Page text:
On Thursday, May 23, the Senate Appropriations Committee will be considering a bill that would require a coroner to file a report with the medical board when a controlled substance is found to be a contributing factor in a death. While well-intentioned, SB 62 simplifies a very complicated issue to the potential detriment of patients.
SB 62 (Price) would expand provisions to require a coroner to file a report with the Medical Board of California when he or she determines that a Schedule II, III, or IV drug was a contributing factor in a death.
Senator Price's stated assumption that a coroner’s report connects the dots between overdose deaths and so-called physician overprescribing is fundamentally flawed. This bill is a response to growing concern about prescription drug abuse, an issue that is of great concern to SFMS/CMA and physicians across the state. However, the statistics show that the vast majority of people who abuse prescription drugs acquire them from friends and family (often without their knowledge) or from sources other than the prescriber. There are also many circumstances in which individuals with legitimate prescriptions for controlled substances might die, including non-compliance with prescriber's orders or mixing the drugs with other substances like illicit drugs or alcohol.
If this bill is allowed to become law, it will become increasingly more difficult for patients being treated for pain to get appropriate treatment, as physicians will become less likely to prescribe controlled substances for fear of a medical board investigation.
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The Obama administration said Monday that it was cutting payments to doctors and hospitals after finding that cost overruns are threatening to use up the money available in a health insurance program for people with cancer, heart disease, and other serious illnesses.
The administration had predicted that up to 400,000 people would enroll in the program, created by the 2010 health care law. About 135,000 have enrolled, but the cost of their claims has far exceeded White House estimates, exhausting most of the $5 billion provided by Congress.
Under a new policy issued by Kathleen Sebelius, the secretary of health and human services, “health care facilities and providers will get paid less” for providing the same services to patients in the federal program, known as the Pre-Existing Condition Insurance Plan.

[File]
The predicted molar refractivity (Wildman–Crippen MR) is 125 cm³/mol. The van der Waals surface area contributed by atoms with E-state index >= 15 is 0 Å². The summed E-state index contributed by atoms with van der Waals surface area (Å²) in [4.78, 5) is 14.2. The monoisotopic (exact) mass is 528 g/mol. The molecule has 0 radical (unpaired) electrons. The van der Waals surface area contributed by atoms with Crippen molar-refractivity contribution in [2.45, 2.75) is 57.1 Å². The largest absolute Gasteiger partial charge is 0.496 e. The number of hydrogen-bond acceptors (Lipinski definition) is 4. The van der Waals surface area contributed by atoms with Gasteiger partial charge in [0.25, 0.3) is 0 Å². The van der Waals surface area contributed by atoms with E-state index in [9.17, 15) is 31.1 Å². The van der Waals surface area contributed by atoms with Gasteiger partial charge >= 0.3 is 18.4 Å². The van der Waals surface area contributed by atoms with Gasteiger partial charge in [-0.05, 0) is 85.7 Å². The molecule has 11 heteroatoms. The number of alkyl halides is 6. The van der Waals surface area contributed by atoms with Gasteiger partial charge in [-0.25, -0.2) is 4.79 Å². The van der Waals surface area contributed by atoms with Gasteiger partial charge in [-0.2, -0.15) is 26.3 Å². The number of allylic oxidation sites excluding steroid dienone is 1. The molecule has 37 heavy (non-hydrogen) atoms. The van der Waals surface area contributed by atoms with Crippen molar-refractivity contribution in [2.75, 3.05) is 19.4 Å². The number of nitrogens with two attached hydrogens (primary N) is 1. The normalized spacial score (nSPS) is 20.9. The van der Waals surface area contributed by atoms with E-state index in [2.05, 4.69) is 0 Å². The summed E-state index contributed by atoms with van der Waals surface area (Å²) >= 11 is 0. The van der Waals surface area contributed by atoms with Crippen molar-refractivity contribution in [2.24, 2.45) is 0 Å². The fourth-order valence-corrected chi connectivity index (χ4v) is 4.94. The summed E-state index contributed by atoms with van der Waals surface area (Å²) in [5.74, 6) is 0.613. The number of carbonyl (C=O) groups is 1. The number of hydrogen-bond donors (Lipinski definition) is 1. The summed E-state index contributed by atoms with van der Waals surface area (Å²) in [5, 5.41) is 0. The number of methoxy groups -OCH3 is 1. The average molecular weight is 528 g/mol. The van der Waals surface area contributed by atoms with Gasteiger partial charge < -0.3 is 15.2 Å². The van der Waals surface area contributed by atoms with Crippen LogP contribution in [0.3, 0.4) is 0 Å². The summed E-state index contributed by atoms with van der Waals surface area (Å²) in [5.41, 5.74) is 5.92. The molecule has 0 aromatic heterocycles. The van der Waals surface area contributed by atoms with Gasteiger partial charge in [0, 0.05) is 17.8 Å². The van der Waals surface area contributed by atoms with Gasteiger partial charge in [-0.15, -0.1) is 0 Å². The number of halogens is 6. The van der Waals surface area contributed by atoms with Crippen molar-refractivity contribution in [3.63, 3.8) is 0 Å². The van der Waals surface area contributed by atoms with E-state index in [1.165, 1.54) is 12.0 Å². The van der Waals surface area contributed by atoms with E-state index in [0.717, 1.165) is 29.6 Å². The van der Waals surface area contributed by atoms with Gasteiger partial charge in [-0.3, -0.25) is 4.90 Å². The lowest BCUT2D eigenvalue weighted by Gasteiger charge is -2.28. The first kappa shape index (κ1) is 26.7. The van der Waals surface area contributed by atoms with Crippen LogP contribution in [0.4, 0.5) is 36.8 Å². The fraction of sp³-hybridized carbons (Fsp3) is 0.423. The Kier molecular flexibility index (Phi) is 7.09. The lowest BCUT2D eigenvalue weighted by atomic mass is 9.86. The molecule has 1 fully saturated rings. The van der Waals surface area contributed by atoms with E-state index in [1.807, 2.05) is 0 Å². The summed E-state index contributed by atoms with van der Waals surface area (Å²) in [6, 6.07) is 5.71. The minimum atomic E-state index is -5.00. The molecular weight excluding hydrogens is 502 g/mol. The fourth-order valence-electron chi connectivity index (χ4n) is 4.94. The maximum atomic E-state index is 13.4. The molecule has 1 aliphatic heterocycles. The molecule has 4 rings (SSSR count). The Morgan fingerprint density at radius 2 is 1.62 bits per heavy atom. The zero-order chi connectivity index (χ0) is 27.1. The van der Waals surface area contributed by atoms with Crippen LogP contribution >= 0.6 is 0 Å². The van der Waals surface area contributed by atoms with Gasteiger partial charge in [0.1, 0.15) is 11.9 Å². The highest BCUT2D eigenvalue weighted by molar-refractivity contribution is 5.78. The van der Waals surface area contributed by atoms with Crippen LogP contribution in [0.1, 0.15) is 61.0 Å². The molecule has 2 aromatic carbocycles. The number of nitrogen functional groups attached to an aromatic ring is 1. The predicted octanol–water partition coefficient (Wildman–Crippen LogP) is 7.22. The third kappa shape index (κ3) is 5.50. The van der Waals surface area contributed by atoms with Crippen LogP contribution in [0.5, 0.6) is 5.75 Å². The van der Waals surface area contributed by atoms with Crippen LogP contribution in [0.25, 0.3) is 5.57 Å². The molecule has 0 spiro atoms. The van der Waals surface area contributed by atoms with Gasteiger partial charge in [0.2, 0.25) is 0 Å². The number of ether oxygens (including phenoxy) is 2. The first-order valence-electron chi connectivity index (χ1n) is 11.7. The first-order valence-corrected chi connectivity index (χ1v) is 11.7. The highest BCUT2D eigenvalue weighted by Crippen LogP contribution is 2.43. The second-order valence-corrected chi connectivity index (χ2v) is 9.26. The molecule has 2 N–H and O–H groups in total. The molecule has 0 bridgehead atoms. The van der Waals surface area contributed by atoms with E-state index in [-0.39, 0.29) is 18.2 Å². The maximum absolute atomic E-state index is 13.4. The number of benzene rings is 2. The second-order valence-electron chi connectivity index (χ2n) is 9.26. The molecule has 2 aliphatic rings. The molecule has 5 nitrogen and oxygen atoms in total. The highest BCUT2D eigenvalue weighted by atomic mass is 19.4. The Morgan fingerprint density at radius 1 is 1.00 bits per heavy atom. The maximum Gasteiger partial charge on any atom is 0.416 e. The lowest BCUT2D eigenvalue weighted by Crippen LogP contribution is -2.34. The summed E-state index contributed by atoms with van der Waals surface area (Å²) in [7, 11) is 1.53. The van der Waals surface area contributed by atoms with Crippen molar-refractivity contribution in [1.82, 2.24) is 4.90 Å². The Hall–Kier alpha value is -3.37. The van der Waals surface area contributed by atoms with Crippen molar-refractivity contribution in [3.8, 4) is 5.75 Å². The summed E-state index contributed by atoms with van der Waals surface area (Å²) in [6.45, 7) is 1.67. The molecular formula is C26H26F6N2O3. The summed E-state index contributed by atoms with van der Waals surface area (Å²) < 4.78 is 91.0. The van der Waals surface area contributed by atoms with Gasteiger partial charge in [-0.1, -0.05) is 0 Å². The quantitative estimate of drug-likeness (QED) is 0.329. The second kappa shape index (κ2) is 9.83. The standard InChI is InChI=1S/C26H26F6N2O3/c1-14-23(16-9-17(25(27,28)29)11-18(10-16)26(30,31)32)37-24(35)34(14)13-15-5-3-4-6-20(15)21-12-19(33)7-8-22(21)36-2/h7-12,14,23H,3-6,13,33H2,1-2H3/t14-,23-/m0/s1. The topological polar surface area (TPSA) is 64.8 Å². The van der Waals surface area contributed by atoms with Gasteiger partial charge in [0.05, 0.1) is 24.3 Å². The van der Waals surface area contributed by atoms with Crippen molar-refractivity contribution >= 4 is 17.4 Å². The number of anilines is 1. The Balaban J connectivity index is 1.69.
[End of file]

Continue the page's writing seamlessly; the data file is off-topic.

Congress established the program to provide coverage to people with pre-existing conditions who had been uninsured for at least six months. The program provides a transition to 2014, when most consumers will be able to obtain insurance regardless of their pre-existing conditions.
In a regulation to be published Wednesday in the Federal Register, the administration says that doctors and hospitals must accept the amounts set by the government as “payment in full” for services in the high-risk pool administered by the federal government. Providers can still collect co-payments from patients, but cannot bill them for more than the “cost-sharing amounts” allowed by the government.
The administration said the restrictions were necessary to prevent “irreparable financial harm” to patients, who might otherwise be “forced to pay substantially higher out-of-pocket costs.”
The government will not set payment rates for prescription drugs, organ transplants or kidney dialysis. Officials did not say why those items and services had been exempted.
When the federal program for people with pre-existing conditions ends on Jan. 1, 2014, many of them are expected to go into private health plans offered through new insurance markets being established in every state. Federal and state officials worry that an influx of people with serious illnesses could destabilize these markets, leading to higher premiums for other subscribers.
For this reason, federal and state officials say, they will try to recruit large numbers of healthy young people to buy insurance. Their premiums would help pay for the care of less healthy people.
Source: New York Times, May 20, 2013
U.S. Health and Human Services Secretary Kathleen Sebelius announced second round of Health Care Innovation Awards, a nearly $1 billion initiative that will fund projects to transform the health care system by delivering better care and lowering costs.